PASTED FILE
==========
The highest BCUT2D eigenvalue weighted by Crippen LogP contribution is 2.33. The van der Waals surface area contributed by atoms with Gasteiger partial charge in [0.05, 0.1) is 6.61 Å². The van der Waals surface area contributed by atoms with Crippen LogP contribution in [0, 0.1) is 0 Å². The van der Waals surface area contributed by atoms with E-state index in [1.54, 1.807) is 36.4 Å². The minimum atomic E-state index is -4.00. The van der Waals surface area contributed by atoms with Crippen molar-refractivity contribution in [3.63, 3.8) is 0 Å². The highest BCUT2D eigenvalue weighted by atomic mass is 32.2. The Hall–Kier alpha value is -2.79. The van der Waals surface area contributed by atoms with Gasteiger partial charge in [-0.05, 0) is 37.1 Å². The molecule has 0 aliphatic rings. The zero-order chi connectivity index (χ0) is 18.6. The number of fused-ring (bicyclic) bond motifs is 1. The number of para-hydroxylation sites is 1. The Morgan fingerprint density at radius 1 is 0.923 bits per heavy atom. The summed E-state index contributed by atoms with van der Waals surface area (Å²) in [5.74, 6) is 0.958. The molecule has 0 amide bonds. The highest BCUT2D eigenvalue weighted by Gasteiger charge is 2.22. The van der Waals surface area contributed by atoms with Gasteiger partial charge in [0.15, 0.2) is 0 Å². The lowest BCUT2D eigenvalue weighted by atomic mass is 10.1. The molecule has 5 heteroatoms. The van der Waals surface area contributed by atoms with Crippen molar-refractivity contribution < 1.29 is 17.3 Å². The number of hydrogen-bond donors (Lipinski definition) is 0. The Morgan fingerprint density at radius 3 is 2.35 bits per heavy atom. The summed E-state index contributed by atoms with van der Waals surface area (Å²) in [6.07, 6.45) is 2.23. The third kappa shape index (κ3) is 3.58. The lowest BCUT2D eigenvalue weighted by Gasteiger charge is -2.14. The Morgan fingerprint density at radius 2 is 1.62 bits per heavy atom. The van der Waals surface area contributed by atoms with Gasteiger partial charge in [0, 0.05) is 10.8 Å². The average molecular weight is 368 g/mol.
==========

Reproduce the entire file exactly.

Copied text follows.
The highest BCUT2D eigenvalue weighted by Crippen LogP contribution is 2.33. The van der Waals surface area contributed by atoms with Gasteiger partial charge in [0.05, 0.1) is 6.61 Å². The van der Waals surface area contributed by atoms with Crippen LogP contribution in [0, 0.1) is 0 Å². The van der Waals surface area contributed by atoms with E-state index in [1.54, 1.807) is 36.4 Å². The minimum atomic E-state index is -4.00. The van der Waals surface area contributed by atoms with Crippen molar-refractivity contribution in [3.63, 3.8) is 0 Å². The highest BCUT2D eigenvalue weighted by atomic mass is 32.2. The Hall–Kier alpha value is -2.79. The van der Waals surface area contributed by atoms with Gasteiger partial charge in [-0.05, 0) is 37.1 Å². The molecule has 0 aliphatic rings. The zero-order chi connectivity index (χ0) is 18.6. The number of fused-ring (bicyclic) bond motifs is 1. The number of para-hydroxylation sites is 1. The Morgan fingerprint density at radius 1 is 0.923 bits per heavy atom. The summed E-state index contributed by atoms with van der Waals surface area (Å²) in [5.74, 6) is 0.958. The molecule has 0 amide bonds. The highest BCUT2D eigenvalue weighted by Gasteiger charge is 2.22. The van der Waals surface area contributed by atoms with Gasteiger partial charge in [0.15, 0.2) is 0 Å². The lowest BCUT2D eigenvalue weighted by atomic mass is 10.1. The molecule has 5 heteroatoms. The van der Waals surface area contributed by atoms with Crippen molar-refractivity contribution < 1.29 is 17.3 Å². The number of hydrogen-bond donors (Lipinski definition) is 0. The Morgan fingerprint density at radius 3 is 2.35 bits per heavy atom. The summed E-state index contributed by atoms with van der Waals surface area (Å²) in [6.07, 6.45) is 2.23. The third kappa shape index (κ3) is 3.58. The lowest BCUT2D eigenvalue weighted by Gasteiger charge is -2.14. The Morgan fingerprint density at radius 2 is 1.62 bits per heavy atom. The van der Waals surface area contributed by atoms with Gasteiger partial charge in [0, 0.05) is 10.8 Å². The average molecular weight is 368 g/mol.